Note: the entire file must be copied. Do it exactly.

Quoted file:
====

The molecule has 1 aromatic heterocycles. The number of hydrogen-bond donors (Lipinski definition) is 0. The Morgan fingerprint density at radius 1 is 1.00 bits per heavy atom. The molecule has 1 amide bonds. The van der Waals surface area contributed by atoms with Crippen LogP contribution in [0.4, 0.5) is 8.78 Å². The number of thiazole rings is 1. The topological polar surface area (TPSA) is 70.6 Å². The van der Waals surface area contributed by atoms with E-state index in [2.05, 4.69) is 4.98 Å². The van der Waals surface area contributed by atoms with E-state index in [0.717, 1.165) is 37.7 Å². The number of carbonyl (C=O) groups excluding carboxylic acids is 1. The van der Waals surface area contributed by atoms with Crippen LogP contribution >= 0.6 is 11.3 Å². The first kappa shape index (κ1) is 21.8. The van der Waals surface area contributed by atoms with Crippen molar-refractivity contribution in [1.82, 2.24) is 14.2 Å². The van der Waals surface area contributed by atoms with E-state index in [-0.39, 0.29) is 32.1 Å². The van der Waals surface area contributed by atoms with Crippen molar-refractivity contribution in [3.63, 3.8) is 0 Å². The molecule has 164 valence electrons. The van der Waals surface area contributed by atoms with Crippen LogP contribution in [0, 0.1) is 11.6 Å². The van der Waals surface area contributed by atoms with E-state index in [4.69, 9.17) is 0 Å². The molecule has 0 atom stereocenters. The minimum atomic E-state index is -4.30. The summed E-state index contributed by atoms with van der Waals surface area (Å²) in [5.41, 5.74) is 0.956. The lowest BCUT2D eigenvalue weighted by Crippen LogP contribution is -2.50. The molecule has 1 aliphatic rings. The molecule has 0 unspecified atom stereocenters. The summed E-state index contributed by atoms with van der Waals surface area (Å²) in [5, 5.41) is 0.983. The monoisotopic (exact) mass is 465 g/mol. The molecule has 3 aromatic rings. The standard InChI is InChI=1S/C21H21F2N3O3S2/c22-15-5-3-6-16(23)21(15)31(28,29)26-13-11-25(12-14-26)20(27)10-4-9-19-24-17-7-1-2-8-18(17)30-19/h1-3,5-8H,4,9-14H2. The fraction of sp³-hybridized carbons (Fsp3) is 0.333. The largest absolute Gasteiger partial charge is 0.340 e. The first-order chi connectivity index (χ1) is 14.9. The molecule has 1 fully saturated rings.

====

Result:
The molecule has 1 aromatic heterocycles. The number of hydrogen-bond donors (Lipinski definition) is 0. The Morgan fingerprint density at radius 1 is 1.00 bits per heavy atom. The molecule has 1 amide bonds. The van der Waals surface area contributed by atoms with Crippen LogP contribution in [0.4, 0.5) is 8.78 Å². The number of thiazole rings is 1. The topological polar surface area (TPSA) is 70.6 Å². The van der Waals surface area contributed by atoms with E-state index in [2.05, 4.69) is 4.98 Å². The van der Waals surface area contributed by atoms with E-state index in [0.717, 1.165) is 37.7 Å². The number of carbonyl (C=O) groups excluding carboxylic acids is 1. The van der Waals surface area contributed by atoms with Crippen LogP contribution >= 0.6 is 11.3 Å². The first kappa shape index (κ1) is 21.8. The van der Waals surface area contributed by atoms with Crippen molar-refractivity contribution in [1.82, 2.24) is 14.2 Å². The van der Waals surface area contributed by atoms with E-state index in [-0.39, 0.29) is 32.1 Å². The van der Waals surface area contributed by atoms with Crippen molar-refractivity contribution in [3.63, 3.8) is 0 Å². The molecule has 164 valence electrons. The van der Waals surface area contributed by atoms with Crippen LogP contribution in [0, 0.1) is 11.6 Å². The van der Waals surface area contributed by atoms with E-state index in [4.69, 9.17) is 0 Å². The molecule has 0 atom stereocenters. The minimum atomic E-state index is -4.30. The summed E-state index contributed by atoms with van der Waals surface area (Å²) in [5.41, 5.74) is 0.956. The lowest BCUT2D eigenvalue weighted by Crippen LogP contribution is -2.50. The molecule has 1 aliphatic rings. The molecule has 0 unspecified atom stereocenters. The summed E-state index contributed by atoms with van der Waals surface area (Å²) in [5, 5.41) is 0.983. The monoisotopic (exact) mass is 465 g/mol. The molecule has 3 aromatic rings. The standard InChI is InChI=1S/C21H21F2N3O3S2/c22-15-5-3-6-16(23)21(15)31(28,29)26-13-11-25(12-14-26)20(27)10-4-9-19-24-17-7-1-2-8-18(17)30-19/h1-3,5-8H,4,9-14H2. The fraction of sp³-hybridized carbons (Fsp3) is 0.333. The largest absolute Gasteiger partial charge is 0.340 e. The first-order chi connectivity index (χ1) is 14.9. The molecule has 1 fully saturated rings.